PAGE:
The two Montreal children's hospitals say the H1N1 virus is having an impact on their ERs and on the number of patients being admitted.

The Montreal Children's Hospital says they have seen a 20-to-25 per cent increase in the number of patients visiting the ER, brining the total daily number of visitors to around 250 according to Dr. Harley Eisman, ER director.

Parents are bringing their kids in because they are worried, like the parents of 14-month-old Diago.

"He wasn't drinking, wasn't eating, was very cranky. Usually he sleeps pretty well. We were just nervous and decided to bring him inside," said Carols Bianco, Diago's concerned dad.

If a patient arrives at the Children's showing flu symptoms they are given a mask, and all visitors are asked to use hand sanitizer.

Beyond that, "I mean it's really grandma's remedy," says Eisman. "It's Tylenol, chicken soup, apple juice, lots of rest. We obviously examine them to make sure there are no other infections going on that need treatment."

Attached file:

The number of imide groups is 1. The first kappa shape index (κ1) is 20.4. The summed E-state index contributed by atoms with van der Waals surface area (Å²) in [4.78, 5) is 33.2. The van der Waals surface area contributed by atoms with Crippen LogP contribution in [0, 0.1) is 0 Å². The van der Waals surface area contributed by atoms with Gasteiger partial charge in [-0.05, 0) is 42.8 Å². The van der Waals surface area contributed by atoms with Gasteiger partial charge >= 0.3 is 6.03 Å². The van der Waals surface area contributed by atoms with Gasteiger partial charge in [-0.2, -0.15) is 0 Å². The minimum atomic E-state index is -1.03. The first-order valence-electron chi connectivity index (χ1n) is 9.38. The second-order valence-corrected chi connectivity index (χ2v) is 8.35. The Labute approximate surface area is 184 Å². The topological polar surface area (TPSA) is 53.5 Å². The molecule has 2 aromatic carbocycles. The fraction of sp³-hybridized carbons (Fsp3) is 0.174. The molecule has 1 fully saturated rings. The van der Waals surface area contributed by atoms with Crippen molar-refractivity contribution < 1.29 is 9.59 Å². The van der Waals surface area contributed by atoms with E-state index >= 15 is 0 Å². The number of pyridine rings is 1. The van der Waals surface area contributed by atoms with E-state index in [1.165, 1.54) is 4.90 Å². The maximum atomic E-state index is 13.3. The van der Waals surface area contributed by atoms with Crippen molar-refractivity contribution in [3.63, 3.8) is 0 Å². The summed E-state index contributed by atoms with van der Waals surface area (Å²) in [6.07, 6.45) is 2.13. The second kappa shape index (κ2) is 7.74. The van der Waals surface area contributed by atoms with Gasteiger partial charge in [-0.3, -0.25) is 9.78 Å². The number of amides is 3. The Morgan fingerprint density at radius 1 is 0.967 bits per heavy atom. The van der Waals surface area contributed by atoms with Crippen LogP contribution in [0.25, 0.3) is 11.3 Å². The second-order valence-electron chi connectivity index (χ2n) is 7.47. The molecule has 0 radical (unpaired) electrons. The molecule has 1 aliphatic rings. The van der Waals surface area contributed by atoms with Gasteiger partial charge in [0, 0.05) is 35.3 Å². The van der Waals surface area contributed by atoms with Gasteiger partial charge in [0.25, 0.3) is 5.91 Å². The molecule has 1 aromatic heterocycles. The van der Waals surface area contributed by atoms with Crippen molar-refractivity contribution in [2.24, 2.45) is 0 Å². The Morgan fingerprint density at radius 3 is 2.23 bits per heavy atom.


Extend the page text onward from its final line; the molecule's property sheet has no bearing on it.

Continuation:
Officials at Sainte-Justine Hospital say they have seen a decrease in the overall number of visits to the ER. Usually they are about 40 per cent over-capacity at this time of year; now they are only 10-to-20 per cent over-capacity.

However, the number of patients admitted on suspicion of the H1N1 virus has increased.

"We actually usually close beds during the summer season which we have not been able to do because of the affluence of the H1N1 in-patients. So it does have an impact," said Dr. Sarah Bouchard, with Sainte-Justine. "And if it continues to increase it may start to impact on elective cases, elective procedures."

In an effort to stem the spread of the virus the hospital has asked that only parents or guardians visit--meaning no friends, relatives or children under the age of 18.

Both hospitals are anticipating a decline in the number of cases over the summer, but a spike when kids return to school in September.